Robert Chesley (R. C.) Bowen, businessman and early Texas busing and air transportation pioneer, was born on November 4, 1888, on a farm in Williamson County, Texas, to Robert Walker Bowen and Olive (Zirkle) Bowen. Bowen was the first of four siblings, three boys and one girl, who survived infancy. Temple Bowen, aviation industry pioneer, was his youngest brother. Bowen grew up in Italy, Texas, where he attended school. As a child and teenager, he worked multiple jobs, which included shining shoes, selling newspapers, gathering laundry for a laundry company, and answering calls as a telephone operator. In 1910 Bowen worked as an electrician in a power plant.
The job that had the most impact on his life and his future career was working as an auto mechanic in Dallas. He started, ran, and sold several garages throughout Texas—first in Italy while he was a teenager. By 1920 Bowen had relocated to Mineral Wells with his wife and children and operated his own garage. That same year, his brother Temple was also living in Mineral Wells with the family of their sister, Nell (Bowen) Darnell. The brothers purchased trucks and transported oilfield supplies and pipe to the Ranger and Breckenridge oilfields. Their fleet of trucks grew, and by 1925 the brothers had sold their trucking business and moved to Fort Worth.
In 1925 R. C. and Temple Bowen began a bus line called West Texas Coaches as a partnership based in Fort Worth. The company started with eight buses running routes between San Angelo and Fort Worth. The next year R. C. and Temple Bowen, along with F. G. Lippett, chartered West Texas Coaches, Inc. R. C. Bowen not only served as president and general manager of the motor coach line, but he also held the same positions in both South Texas Coaches and Texas-Oklahoma Coaches. By 1929 the brothers also controlled Young’s Bus Lines. He also chartered Union Bus Terminal in San Angelo and participated in an industry meeting in May 1926 that made suggestions regarding bus and truck regulations to the Texas Railroad Commission, the body that regulated bus lines in Texas at the time. In November of that year he became an inaugural member of the Highway Club of Texas, based in Fort Worth. The club advocated the creation of a state highway system and legislation aimed at expanding and improving vehicle infrastructure and regulation. In March 1928 Bowen was one of the incorporators of the Texas Bus Owners’ Association and served as vice president and treasurer.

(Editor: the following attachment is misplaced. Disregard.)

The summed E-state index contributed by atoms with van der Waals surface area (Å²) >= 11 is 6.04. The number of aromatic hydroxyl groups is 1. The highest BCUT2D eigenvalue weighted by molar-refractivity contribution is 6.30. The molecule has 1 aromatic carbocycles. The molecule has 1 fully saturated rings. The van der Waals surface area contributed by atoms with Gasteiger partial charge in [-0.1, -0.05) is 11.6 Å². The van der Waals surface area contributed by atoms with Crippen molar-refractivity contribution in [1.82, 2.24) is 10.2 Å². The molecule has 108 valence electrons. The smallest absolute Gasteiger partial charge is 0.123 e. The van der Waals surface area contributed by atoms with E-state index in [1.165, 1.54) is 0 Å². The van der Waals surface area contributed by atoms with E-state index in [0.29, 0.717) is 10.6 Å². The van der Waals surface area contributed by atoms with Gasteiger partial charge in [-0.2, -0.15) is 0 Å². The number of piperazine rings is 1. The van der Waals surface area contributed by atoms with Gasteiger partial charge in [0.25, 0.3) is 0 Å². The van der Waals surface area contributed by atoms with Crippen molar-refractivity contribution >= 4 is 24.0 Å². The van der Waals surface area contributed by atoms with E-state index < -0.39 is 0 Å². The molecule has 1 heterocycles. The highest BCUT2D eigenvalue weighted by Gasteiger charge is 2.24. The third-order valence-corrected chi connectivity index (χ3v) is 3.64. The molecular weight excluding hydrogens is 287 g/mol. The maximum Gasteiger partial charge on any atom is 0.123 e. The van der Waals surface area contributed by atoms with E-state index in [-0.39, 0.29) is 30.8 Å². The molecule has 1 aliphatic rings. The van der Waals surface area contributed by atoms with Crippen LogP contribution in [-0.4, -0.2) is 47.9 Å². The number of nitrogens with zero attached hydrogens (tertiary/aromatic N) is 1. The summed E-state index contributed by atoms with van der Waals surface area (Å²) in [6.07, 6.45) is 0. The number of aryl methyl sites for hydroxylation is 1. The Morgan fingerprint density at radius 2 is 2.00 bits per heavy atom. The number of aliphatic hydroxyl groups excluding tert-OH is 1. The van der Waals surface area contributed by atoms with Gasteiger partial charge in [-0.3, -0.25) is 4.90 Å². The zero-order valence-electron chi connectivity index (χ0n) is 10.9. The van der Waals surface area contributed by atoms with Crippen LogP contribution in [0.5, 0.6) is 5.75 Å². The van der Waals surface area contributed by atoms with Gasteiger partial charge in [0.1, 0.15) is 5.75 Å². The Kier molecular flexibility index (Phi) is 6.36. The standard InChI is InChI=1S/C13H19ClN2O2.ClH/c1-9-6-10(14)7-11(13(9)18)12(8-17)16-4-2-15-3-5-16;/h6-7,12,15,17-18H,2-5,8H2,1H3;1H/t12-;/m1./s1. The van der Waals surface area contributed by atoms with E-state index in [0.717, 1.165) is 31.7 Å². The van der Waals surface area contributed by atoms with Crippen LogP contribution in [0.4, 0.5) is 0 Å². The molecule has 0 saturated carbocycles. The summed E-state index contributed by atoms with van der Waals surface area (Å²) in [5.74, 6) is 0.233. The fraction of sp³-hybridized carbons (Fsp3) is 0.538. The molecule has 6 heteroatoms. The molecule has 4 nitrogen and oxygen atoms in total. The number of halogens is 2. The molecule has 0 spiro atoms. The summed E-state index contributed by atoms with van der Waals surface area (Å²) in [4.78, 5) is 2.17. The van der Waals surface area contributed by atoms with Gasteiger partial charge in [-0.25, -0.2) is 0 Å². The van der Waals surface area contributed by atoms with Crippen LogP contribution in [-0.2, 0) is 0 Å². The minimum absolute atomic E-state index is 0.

In 1927 R. C. and Temple Bowen and Lippett incorporated another business, Texas Air Transport, Inc. (TAT), a company established to service two contract airmail routes in Texas. R. C. Bowen served as TAT’s first president. By October 1928, Temple Bowen had replaced his brother as president of TAT. Earlier that year, tragedy stuck R. C. Bowen’s family when, in July 1928, his son, Robert C. “Bobby” Bowen, Jr., died at the age of seven. Bobby and his two siblings were visiting the farm of their maternal grandfather when he fell into a reservoir tank and drowned.
In 1929 Bowen applied to the Texas Railroad Commission for authorization to sell four bus lines—West Texas Coaches, South Texas Coaches, and Young’s Bus Line to Southland Red Ball Motor Bus Company and Texas-Oklahoma Coaches to Pickwick-Greyhound Lines, Inc. The Railroad Commission approved the sale. Southland Red Ball reportedly paid Bowen $1,150,000 for his three bus lines. Southland Red Ball reorganized as Southland Greyhound Lines, Inc. Bowen briefly served as the president of Southland Greyhound. He continued to operate other bus lines and bought routes from and sold routes to Southland Greyhound.